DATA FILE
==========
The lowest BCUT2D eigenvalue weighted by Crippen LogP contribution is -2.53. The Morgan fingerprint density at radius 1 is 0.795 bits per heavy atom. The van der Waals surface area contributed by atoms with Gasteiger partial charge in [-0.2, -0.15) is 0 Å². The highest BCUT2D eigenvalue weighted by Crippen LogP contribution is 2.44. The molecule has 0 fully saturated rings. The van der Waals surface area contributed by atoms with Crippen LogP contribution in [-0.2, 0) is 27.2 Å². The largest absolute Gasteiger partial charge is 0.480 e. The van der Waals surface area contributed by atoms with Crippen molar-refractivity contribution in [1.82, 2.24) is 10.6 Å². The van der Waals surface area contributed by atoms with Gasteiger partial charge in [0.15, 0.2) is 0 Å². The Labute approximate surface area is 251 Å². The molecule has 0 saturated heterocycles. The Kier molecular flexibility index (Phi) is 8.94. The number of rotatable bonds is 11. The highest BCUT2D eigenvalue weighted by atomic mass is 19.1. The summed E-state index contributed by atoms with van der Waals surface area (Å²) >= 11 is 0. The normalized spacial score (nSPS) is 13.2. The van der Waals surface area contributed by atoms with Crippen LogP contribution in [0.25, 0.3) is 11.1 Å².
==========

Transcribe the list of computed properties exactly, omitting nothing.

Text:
The lowest BCUT2D eigenvalue weighted by Crippen LogP contribution is -2.53. The Morgan fingerprint density at radius 1 is 0.795 bits per heavy atom. The van der Waals surface area contributed by atoms with Gasteiger partial charge in [-0.2, -0.15) is 0 Å². The highest BCUT2D eigenvalue weighted by Crippen LogP contribution is 2.44. The molecule has 0 fully saturated rings. The van der Waals surface area contributed by atoms with Crippen LogP contribution in [-0.2, 0) is 27.2 Å². The largest absolute Gasteiger partial charge is 0.480 e. The van der Waals surface area contributed by atoms with Crippen molar-refractivity contribution in [1.82, 2.24) is 10.6 Å². The van der Waals surface area contributed by atoms with Gasteiger partial charge in [0.15, 0.2) is 0 Å². The Labute approximate surface area is 251 Å². The molecule has 0 saturated heterocycles. The Kier molecular flexibility index (Phi) is 8.94. The number of rotatable bonds is 11. The highest BCUT2D eigenvalue weighted by atomic mass is 19.1. The summed E-state index contributed by atoms with van der Waals surface area (Å²) >= 11 is 0. The normalized spacial score (nSPS) is 13.2. The van der Waals surface area contributed by atoms with Crippen LogP contribution in [0.25, 0.3) is 11.1 Å².